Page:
Could Donald Trump Get Elected in Norway?

Basically the question is whether a rich guy with zero political experience could have gotten elected in Norway.

The short answer is No. But lets look at why.

The clue is the difference in the election system between Norway and the US, which I covered in my previous medium story. US elections start with several candidates competing to be the candidate for their party. Registered democrats will vote for the democratic candidate and registered republicans will vote for the republican candidate for president.

This is what allows mavericks to enter politics in the US. Somebody with little or no experience in politics can enter the race and win the hearts of the voters. This is not only what the world Donald Trump but also what allowed a fairly unknown politician like Barack Obama to win the elections as well.

For better or worse the same outcome would be hard to replicate in the Norwegian system. Mavericks have a though time. Say a billionaire wanted to be elected prime minster in Norway, how would he do it?

The first major obstacle is that the prime minister as discussed in the previous story, isn’t elected directly. Parties are elected and single party may not gain majority. In this case a coalition partners in a government will negotiate who will get the different ministers, such as minister of finance, foreign affairs, justice etc. The prime minister position is just one of many other positions negotiated over. That is why the prime minister is considered the first among equals.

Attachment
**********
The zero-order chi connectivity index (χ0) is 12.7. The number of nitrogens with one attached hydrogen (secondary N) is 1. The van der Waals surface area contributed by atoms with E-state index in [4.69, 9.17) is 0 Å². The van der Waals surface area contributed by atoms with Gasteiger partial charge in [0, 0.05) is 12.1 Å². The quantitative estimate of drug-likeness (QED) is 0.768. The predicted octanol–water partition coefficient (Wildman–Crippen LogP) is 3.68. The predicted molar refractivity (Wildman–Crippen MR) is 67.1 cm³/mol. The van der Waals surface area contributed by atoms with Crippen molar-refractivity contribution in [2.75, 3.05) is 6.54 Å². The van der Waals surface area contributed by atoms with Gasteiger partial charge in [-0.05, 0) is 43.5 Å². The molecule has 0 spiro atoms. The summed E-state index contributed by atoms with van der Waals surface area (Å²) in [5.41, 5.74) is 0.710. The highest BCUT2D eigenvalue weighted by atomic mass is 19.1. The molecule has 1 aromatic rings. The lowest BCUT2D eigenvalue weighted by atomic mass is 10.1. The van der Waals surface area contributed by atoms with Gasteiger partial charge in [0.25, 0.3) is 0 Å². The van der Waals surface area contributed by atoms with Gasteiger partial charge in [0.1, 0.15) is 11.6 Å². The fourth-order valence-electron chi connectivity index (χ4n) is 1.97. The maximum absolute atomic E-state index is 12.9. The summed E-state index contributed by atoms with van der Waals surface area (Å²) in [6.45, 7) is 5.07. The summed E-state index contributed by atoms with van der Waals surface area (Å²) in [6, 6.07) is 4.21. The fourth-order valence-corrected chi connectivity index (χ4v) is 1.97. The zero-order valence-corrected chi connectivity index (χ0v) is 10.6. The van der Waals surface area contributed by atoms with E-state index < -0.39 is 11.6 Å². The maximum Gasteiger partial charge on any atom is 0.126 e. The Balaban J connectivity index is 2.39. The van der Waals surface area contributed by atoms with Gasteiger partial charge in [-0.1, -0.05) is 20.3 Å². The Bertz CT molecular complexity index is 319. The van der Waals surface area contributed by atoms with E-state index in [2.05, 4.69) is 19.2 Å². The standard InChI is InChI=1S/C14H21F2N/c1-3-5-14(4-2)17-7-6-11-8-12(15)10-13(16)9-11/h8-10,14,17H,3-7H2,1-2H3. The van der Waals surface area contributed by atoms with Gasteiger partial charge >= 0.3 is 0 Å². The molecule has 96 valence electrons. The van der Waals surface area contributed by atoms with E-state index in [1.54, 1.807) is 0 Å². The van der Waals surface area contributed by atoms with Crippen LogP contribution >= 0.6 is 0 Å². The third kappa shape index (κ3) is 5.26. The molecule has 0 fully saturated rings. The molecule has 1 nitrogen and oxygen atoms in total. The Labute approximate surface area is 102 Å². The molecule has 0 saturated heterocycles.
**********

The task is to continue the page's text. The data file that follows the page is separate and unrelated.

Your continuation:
It means a Norwegian Trump would have two options. He could like American Trump, join an existing party like the conservatives. However unlike the US, there would be no way for him to get selected as the prime minister candidate for the conservative party by appealing directly to conservative voters.

It would be conservative party members who would vote him into that position. That is unlikely, just as it was unlikely that the republican party itself would have voted on Trump as their candidate.

That leaves wannabe Norwegian Trump with the second option, which is to form a new political party, with himself as the leader. One might think that is easy of his a billionaire. Just like an American presidential candidate can just spend lots of money to get a big election campaign going.